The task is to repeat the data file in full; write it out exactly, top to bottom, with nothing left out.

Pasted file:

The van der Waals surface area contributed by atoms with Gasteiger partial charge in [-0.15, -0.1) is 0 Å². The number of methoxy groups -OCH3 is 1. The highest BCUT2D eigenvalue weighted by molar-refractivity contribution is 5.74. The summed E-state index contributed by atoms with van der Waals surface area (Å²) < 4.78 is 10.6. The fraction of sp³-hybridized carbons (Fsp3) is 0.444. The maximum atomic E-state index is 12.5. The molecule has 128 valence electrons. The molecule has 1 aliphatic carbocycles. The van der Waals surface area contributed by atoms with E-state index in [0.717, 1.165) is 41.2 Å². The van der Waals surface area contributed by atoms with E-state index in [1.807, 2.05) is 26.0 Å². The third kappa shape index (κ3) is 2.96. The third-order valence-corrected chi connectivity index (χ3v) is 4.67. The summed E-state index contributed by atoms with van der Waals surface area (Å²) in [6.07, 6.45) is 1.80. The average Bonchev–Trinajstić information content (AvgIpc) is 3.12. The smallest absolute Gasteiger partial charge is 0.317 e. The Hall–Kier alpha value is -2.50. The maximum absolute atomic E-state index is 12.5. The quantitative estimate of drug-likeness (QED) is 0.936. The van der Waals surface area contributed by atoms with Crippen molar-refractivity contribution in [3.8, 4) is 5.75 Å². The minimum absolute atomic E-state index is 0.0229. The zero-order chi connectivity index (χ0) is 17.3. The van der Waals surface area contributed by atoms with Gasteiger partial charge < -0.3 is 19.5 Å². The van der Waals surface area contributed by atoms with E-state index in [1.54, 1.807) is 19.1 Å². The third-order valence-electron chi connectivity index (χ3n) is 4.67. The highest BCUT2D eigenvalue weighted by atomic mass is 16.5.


The van der Waals surface area contributed by atoms with Gasteiger partial charge in [-0.15, -0.1) is 0 Å². The number of methoxy groups -OCH3 is 1. The highest BCUT2D eigenvalue weighted by molar-refractivity contribution is 5.74. The summed E-state index contributed by atoms with van der Waals surface area (Å²) < 4.78 is 10.6. The fraction of sp³-hybridized carbons (Fsp3) is 0.444. The maximum atomic E-state index is 12.5. The molecule has 128 valence electrons. The molecule has 1 aliphatic carbocycles. The van der Waals surface area contributed by atoms with E-state index in [0.717, 1.165) is 41.2 Å². The van der Waals surface area contributed by atoms with E-state index in [1.807, 2.05) is 26.0 Å². The third kappa shape index (κ3) is 2.96. The third-order valence-corrected chi connectivity index (χ3v) is 4.67. The summed E-state index contributed by atoms with van der Waals surface area (Å²) in [6.07, 6.45) is 1.80. The average Bonchev–Trinajstić information content (AvgIpc) is 3.12. The smallest absolute Gasteiger partial charge is 0.317 e. The Hall–Kier alpha value is -2.50. The maximum absolute atomic E-state index is 12.5. The quantitative estimate of drug-likeness (QED) is 0.936. The van der Waals surface area contributed by atoms with Crippen molar-refractivity contribution in [3.8, 4) is 5.75 Å². The minimum absolute atomic E-state index is 0.0229. The zero-order chi connectivity index (χ0) is 17.3. The van der Waals surface area contributed by atoms with Gasteiger partial charge < -0.3 is 19.5 Å². The van der Waals surface area contributed by atoms with E-state index in [1.54, 1.807) is 19.1 Å². The third-order valence-electron chi connectivity index (χ3n) is 4.67. The highest BCUT2D eigenvalue weighted by atomic mass is 16.5.